Figure 1. Literacy Collaborative Vision

The model may appear overwhelming and we do not intend to explain it in detail here. In fact, the model was developed over time and is presented and discussed on an ongoing basis within the system to clarify the overall vision and to continuously improve the approach. Our point here is that the model is explicit, evolutionary (open to refinement based on ongoing evidence) and comprehensive. It reflects and guides the work of the district and is used by instructional leaders at all levels of the system. More specifically, the Literacy Collaborative model involved developing and supporting school literacy teams, starting with an initial cohort in 2001-2002 and adding schools over a four year period until all schools in the district were involved, elementary and secondary. Each school team consisted of three people - the Principal, the Literacy Teacher (a leadership role typically released for .25 to .5 time to work along-side the principal and classroom teachers during the school day) and the Special Education Resource Teacher (SERT). Note: The funding of the Literacy Teacher is from the school district’s staffing using existing budget – not supported by provincial educational funding. The teams committed to participating in regional literacy professional development (PD) once a month and in change management sessions, led by Carol Rolheiser and Michael Fullan (OISE/UT) four times a year.

The cohorts joined LC, starting with the most disadvantaged elementary schools. In 2001-2002, 17 elementary schools formed the first cohort; 21 schools were added in 2002-2003; 45 in 2003-2004, and the remaining 57 schools joined in 2004-2005. Thus, by 2005 all schools were involved, including all 27 secondary schools. There is a longstanding saying in the change literature that “change is a process not an event”. Such a process was actualized in York Region District School Board, not just because the professional development sessions were continuous over multiple years, but also because the strategy required school teams, working with their staffs, to apply ideas in between sessions and to continually build them into everyday practice. It was what happened in the schools in between sessions that counted. Ideas were constantly applied and discussed as the district emphasized “learning in context” i.e. learning by applying new ideas, building on them, and being re-energized by the successes achieved.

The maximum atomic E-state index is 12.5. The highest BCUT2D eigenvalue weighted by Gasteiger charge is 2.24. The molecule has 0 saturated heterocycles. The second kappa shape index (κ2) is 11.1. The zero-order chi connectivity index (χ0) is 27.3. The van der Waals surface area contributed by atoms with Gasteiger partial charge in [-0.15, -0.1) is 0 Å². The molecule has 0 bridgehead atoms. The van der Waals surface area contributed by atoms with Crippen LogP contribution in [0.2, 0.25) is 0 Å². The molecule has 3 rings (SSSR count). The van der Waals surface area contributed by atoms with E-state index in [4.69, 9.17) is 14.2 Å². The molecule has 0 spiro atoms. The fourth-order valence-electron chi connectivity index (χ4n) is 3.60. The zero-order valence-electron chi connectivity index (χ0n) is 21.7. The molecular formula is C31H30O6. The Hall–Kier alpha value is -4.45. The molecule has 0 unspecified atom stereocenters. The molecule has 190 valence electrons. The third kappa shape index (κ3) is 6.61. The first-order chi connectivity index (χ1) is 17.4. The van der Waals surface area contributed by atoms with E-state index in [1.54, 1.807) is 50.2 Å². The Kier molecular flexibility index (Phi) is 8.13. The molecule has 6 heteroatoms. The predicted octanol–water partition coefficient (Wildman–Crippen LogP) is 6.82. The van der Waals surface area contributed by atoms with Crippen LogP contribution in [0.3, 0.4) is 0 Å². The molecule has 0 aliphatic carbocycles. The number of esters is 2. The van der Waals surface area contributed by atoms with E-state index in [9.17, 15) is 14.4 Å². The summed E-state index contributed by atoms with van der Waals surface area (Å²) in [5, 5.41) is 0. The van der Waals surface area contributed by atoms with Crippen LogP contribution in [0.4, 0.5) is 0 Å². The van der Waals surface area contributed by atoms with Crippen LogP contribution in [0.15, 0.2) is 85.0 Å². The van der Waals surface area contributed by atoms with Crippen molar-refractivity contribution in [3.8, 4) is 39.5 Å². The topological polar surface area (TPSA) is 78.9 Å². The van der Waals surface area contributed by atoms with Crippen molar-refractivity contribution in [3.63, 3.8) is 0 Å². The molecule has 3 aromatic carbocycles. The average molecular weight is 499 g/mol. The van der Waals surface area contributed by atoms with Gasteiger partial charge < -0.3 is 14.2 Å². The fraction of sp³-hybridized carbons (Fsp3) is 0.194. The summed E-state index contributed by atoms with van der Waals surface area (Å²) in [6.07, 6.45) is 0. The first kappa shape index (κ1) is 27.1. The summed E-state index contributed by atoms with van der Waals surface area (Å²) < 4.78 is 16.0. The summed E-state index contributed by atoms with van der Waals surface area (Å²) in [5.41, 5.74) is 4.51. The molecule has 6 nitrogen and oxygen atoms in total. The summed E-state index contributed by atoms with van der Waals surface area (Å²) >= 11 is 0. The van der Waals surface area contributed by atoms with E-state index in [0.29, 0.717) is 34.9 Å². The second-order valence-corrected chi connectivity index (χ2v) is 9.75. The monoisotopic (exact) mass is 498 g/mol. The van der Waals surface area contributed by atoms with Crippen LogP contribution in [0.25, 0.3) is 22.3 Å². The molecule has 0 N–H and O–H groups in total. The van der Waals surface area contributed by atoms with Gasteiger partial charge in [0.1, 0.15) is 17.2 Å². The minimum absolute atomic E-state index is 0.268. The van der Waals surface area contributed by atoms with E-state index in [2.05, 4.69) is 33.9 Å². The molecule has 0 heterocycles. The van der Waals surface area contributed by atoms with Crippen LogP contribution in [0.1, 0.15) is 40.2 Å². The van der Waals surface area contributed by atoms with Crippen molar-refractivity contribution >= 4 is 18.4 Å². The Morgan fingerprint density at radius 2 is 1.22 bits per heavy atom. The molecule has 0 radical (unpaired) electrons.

In short, the model was based on best knowledge. Comprehensive in coverage, the model was constantly shared and refined with all stakeholders---the school teams, the curriculum coordinator/consultant staff, the community, school board trustees, and the system as a whole. Moreover there was a multi-year commitment funded at the Board table and outlined in a comprehensive System Plan for Continuous Improvement (SPCI) so that the district stayed on course with the strategy. There was no mistaking that LC was clearly the system priority.

Each June the district organizes a Literacy Learning Fair in which the literacy leadership teams from all schools present what they have accomplished and learned. Schools must report on the three goals of LC: to increase students’ Literacy achievement by:

  • using data to drive instruction and to select appropriate Literacy resources;

  • building administrators’ and teachers’ capacity for successful Literacy instruction; and,

  • establishing professional learning communities across the district. The Literacy Learning Fair is part celebration, part peer-pressure, and part peer-support to keep reaching new levels of achievement. By annually sharing every schools’ commitment to and accomplishment of increased student achievement, the four hundred participants contributed to organization and individual leadership energy renewal.


The intent here is not to explain the results in detail, but rather but to convey enough detail that it is clear that YRDSB is a district on the move (see Sharratt and Fullan, 2005 for a more in depth analysis of results). Our main question of interest in this chapter is what are the issues in sustaining improvement—what are the key leadership issues for the immediate future in a system that is already highly focused and intentional. Assessment of student achievement in reading, writing and mathematics for grade 3 and grade 6 children is conducted annually by the Education Quality and Accountability Office (EQAO). EQAO is an arms-length government agency charged with asse